Friday November 15, 2019

Have Asthma? Don’t Shy Away From Your Doctor

The study cited several young adults feeling uncomfortable taking their medication in public settings

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Have Asthma? Don't Shy Away From Your Doctor
Have Asthma? Don't Shy Away From Your Doctor. Pixabay

Can’t find relief from asthma symptoms? Grill your doctor frequently to better understand your problem, says a study.

In order for asthma treatment to be effective, patients need to increase communication with their physicians, said researchers.

“When patients do not understand their condition or treatment plan, they may not follow life-saving guidelines, putting them at increased risk for asthma attacks,” said allergist and article author Stanley Fineman, past president of the American College of Allergy, Asthma and Immunology (ACAAI).

Fineman noted that only eight to 13 percent of asthma sufferers continue to refill inhaled corticosteroid prescriptions after one year.

Taken early and as directed, these inhalers can improve asthma control, normalise lung function and even prevent irreversible injury to airways, said the study published in the journal titled Annals of Allergy, Asthma and Immunology.

The study cited several young adults feeling uncomfortable taking their medication in public settings.

Asthma
Children with asthma use inhaler to relieve some of the symptoms. Wikimedia Commons

Several of them do not manage their condition as advised, which can lead to increased asthma attacks and emergency room visits.

“Allergists need to communicate the importance of continuing medication, and patients should express any concerns they might have, such as taking medication in public, since there are often solutions,” said allergist Alan Baptist, an ACAAI member and senior study author.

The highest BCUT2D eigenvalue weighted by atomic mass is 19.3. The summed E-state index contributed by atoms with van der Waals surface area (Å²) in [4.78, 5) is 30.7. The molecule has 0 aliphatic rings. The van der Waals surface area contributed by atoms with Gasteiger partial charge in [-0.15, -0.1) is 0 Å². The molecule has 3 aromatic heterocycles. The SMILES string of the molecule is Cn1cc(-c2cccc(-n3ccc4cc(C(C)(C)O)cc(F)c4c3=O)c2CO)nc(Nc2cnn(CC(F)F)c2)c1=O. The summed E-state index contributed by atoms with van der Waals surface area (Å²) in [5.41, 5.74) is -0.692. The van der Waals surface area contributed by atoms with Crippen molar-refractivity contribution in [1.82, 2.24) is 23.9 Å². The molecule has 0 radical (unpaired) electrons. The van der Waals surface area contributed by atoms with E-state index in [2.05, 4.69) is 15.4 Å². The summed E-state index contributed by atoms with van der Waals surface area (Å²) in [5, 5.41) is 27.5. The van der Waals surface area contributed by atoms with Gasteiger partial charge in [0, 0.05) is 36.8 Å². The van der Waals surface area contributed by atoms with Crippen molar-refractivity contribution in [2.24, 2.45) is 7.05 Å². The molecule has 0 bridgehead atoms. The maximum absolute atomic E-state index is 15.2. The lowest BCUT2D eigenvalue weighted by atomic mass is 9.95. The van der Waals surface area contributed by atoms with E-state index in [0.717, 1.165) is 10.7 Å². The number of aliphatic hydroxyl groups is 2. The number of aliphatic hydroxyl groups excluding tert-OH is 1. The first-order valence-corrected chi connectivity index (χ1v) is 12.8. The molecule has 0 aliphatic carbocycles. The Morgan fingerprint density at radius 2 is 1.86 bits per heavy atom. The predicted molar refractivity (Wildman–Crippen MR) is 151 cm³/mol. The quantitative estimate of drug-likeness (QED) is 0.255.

According to the study, many of young asthma sufferers said they stopped using prescribed medication when symptoms subsided.

Also Read: Human Touch Can Rehabilitate Patients

Although symptoms can become better with time, asthma is a chronic illness. Unless directed by a physician, asthma patients should never change or discontinue preventive medications.

Asthma is a serious disease and discontinuing treatment can be dangerous. “Sufferers need to be sure they regularly take medication and that all of their concerns are being addressed,” added Fineman.

According to the World Health Organisation (WHO) estimates, 235 million people suffer from asthma worldwide. (IANS)

Next Story

Virginia Doctor Sentenced to 40 Years in Prison for Illegally Prescribing Opioids

A Virginia doctor who prosecutors said ran his medical practice like an interstate drug distribution ring was sentenced Wednesday

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Virginia, Doctor, Prison
FILE - This Feb. 19, 2013, file photo, shows OxyContin pills arranged for a photo at a pharmacy in Montpelier, Vermont. VOA

A Virginia doctor who prosecutors said ran his medical practice like an interstate drug distribution ring was sentenced Wednesday to 40 years in prison for illegally prescribing opioids.

Dr. Joel Smithers of Greensboro, North Carolina, was sentenced in U.S. District Court in Abingdon.

Executive Assistant U.S. Attorney Laura Day Rottenborn said Judge James Jones sentenced Smithers to 40 years. He faced a mandatory minimum sentence of 20 years and a maximum of life.

Smithers was convicted in May of more than 800 counts of illegally distributing opioids, including oxycodone and oxymorphone that caused the death of a West Virginia woman.

Virginia, Doctor, Prison
This undated photo provided by the Southwest Virginia Regional Jail Authority shows Dr. Joel Smithers. VOA

Authorities say Smithers prescribed more than 500,000 doses of opioids to patients from Virginia, Kentucky, West Virginia, Ohio and Tennessee while based in Martinsville, Virginia, from 2015 to 2017.

Smithers, 36, a married father of five, testified that he was a caring doctor who was deceived by some of his patients.

Some patients remained fiercely loyal to him, testifying that they needed the powerful opioids he prescribed for them to cope with chronic pain.

Also Read- Typing Speeds of Mobile Handsets Now Catching up with Physical Keyboards

Smithers wrote in a court filing that he plans to appeal his convictions. (VOA)